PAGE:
Now as then; then as now

A carefully-wrapped little packet arrived last week. As I peeled back layers of tissue paper, a rather special candle emerged: a birthday candle, in fact, which I, along with my sisters around the country, have been waiting until today to light. One hundred and eighty years ago today, only thirteen years after Catholic Emancipation and twelve years before Pope Pius IX formally defined today's feast of the Immaculate Conception, the first Sacred Heart community was established in this country. On that day, the first small group of RSCJ, plus two pupils and a male servant arrived at their new home in still-rural Berrymead, only a few miles away from where I now live. 

We know something of those courageous, pioneering women, thanks to our archives. But I wonder if they ever imagined that, eighteen decades later, RSCJ and members of the Sacred Heart family here and around the world would recall and celebrate their memory with gratitude? And what, I also wonder, would they make of us, their 21st century successors, should a time machine catapult them into 2022?

I imagine they'd be more surprised by the immense changes in their corner of West London than by the appearance of today's religious. After all, they'd have known that forty years earlier our first sisters lived an authentic, whole-hearted, God-centred religious life, whilst not wearing anything resembling a habit. Rather, they'd probably be surprised by some of our ministries: spirituality, counselling, advocacy, healthcare, or educational work outside school settings - but then, they might never have imagined that only thirty or so years later their successors would start a teacher training college! 

But in any conversation at depth I imagine there would be no surprises. Whether in 1842 or in 2022, the fundamental spirit and vocation of all RSCJ is the same. Now as then, we are consecrated to glorifying the Heart of Jesus; then as now, we are called to prayer and contemplation, through which we unite ourselves to this Heart whose unlimited love we discover and make known. The means and expression might have changed over the years, but the spirit and vision which led to our foundation shortly after France's destructive Reign of Terror, and which brought those nuns across the Channel, still leads us today, especially in places and situations where love and reconciliation are most needed.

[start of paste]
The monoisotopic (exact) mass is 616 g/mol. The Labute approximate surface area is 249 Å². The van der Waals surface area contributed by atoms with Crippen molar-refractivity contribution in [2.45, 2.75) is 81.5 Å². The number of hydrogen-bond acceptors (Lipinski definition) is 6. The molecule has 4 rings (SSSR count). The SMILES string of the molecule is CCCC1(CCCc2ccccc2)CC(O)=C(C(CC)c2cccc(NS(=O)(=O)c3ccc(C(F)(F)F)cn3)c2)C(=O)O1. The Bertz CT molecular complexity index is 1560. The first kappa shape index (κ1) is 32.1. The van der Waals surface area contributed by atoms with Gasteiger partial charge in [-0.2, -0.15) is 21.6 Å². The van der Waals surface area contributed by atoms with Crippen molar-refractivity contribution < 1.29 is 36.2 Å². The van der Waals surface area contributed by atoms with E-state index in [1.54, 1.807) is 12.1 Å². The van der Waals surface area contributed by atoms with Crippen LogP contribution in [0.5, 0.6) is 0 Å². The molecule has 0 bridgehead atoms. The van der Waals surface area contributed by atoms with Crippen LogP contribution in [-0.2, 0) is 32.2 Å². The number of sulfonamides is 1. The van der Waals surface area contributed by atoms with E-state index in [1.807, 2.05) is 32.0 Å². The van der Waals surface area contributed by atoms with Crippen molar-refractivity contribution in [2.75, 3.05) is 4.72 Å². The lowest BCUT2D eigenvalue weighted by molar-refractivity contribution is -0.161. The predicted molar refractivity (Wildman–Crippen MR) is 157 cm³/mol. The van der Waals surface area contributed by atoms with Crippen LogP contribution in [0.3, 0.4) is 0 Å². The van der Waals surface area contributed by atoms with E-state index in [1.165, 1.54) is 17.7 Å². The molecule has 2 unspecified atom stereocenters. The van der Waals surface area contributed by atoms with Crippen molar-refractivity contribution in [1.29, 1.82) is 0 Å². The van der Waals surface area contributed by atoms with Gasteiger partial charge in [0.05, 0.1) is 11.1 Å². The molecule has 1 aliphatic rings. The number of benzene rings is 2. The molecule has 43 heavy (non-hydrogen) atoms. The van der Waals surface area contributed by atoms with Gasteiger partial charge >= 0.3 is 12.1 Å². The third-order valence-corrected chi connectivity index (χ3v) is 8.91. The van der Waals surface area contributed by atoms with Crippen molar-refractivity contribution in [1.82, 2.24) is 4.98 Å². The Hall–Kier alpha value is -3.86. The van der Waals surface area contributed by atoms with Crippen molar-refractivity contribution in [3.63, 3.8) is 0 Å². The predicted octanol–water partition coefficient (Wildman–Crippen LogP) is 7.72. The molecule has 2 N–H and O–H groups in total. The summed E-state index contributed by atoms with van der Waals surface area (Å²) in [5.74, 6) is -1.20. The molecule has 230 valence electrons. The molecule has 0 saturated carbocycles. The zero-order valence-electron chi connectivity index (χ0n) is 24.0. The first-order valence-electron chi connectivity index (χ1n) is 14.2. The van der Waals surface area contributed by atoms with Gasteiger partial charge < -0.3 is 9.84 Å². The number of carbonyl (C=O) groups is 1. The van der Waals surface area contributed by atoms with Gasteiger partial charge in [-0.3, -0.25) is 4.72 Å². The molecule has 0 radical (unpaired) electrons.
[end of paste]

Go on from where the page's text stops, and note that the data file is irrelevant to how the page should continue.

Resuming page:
Our foremothers lived according to the 1815 Constitutions, but I can imagine them nodding over the 1982 Constitutions which shape my life and call. I can see the forerunners of 1982 in the original Constitutions, and Aaaahhh... I can hear them say, Yessss... in profound and unsurprised recognition of the same spirituality and charism to which they gave their lives, almost two centuries ago. And Yes, oh yessss... they say, as I read to them some lines from the Conclusion: 

In all the circumstances of our life,
wherever our mission leads us
our sole purpose in living is to glorify the Heart of Jesus,
to discover and make known His Love.

Now, as then, and in all the years to come, and sustained by the prayers of the many women who have gone before us, may we all continue to live this grace of vocation as fully, widely and generously as we can, glorifying the Heart of Jesus as we discover and make Love known...


  1. What to say.? All I want is to live for Jesus...... May his kingdom come.......


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